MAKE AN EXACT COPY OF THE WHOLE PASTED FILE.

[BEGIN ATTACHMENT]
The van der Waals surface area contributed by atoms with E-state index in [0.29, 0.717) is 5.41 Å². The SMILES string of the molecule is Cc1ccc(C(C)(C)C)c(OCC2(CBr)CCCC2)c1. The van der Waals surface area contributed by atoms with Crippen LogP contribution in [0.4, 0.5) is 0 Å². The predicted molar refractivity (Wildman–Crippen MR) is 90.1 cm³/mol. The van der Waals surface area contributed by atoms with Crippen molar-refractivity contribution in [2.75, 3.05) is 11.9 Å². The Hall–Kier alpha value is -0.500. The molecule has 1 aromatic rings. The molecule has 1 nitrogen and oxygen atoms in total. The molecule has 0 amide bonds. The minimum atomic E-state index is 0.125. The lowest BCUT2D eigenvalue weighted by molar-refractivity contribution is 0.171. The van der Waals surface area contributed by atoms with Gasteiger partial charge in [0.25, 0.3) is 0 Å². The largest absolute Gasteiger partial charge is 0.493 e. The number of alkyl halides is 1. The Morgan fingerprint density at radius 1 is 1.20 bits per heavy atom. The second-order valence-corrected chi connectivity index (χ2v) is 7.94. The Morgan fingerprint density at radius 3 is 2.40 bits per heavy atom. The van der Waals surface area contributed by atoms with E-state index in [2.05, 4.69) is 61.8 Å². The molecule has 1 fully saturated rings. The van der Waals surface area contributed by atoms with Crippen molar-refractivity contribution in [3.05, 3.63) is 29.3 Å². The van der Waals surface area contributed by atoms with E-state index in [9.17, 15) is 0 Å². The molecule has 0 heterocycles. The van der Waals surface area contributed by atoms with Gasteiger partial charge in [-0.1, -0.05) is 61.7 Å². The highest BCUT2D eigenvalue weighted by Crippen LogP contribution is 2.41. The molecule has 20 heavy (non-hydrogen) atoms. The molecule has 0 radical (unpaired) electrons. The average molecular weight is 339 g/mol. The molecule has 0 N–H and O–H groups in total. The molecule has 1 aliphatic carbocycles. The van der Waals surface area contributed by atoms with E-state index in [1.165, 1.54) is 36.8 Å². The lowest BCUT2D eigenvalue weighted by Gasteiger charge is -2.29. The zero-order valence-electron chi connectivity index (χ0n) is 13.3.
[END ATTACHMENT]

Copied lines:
The van der Waals surface area contributed by atoms with E-state index in [0.29, 0.717) is 5.41 Å². The SMILES string of the molecule is Cc1ccc(C(C)(C)C)c(OCC2(CBr)CCCC2)c1. The van der Waals surface area contributed by atoms with Crippen LogP contribution in [0.4, 0.5) is 0 Å². The predicted molar refractivity (Wildman–Crippen MR) is 90.1 cm³/mol. The van der Waals surface area contributed by atoms with Crippen molar-refractivity contribution in [2.75, 3.05) is 11.9 Å². The Hall–Kier alpha value is -0.500. The molecule has 1 aromatic rings. The molecule has 1 nitrogen and oxygen atoms in total. The molecule has 0 amide bonds. The minimum atomic E-state index is 0.125. The lowest BCUT2D eigenvalue weighted by molar-refractivity contribution is 0.171. The van der Waals surface area contributed by atoms with Gasteiger partial charge in [0.25, 0.3) is 0 Å². The largest absolute Gasteiger partial charge is 0.493 e. The number of alkyl halides is 1. The Morgan fingerprint density at radius 1 is 1.20 bits per heavy atom. The second-order valence-corrected chi connectivity index (χ2v) is 7.94. The Morgan fingerprint density at radius 3 is 2.40 bits per heavy atom. The van der Waals surface area contributed by atoms with E-state index in [2.05, 4.69) is 61.8 Å². The molecule has 1 fully saturated rings. The van der Waals surface area contributed by atoms with Crippen molar-refractivity contribution in [3.05, 3.63) is 29.3 Å². The van der Waals surface area contributed by atoms with E-state index in [9.17, 15) is 0 Å². The molecule has 0 heterocycles. The van der Waals surface area contributed by atoms with Gasteiger partial charge in [-0.1, -0.05) is 61.7 Å². The highest BCUT2D eigenvalue weighted by Crippen LogP contribution is 2.41. The molecule has 20 heavy (non-hydrogen) atoms. The molecule has 0 radical (unpaired) electrons. The average molecular weight is 339 g/mol. The molecule has 0 N–H and O–H groups in total. The molecule has 1 aliphatic carbocycles. The van der Waals surface area contributed by atoms with E-state index in [1.165, 1.54) is 36.8 Å². The lowest BCUT2D eigenvalue weighted by Gasteiger charge is -2.29. The zero-order valence-electron chi connectivity index (χ0n) is 13.3.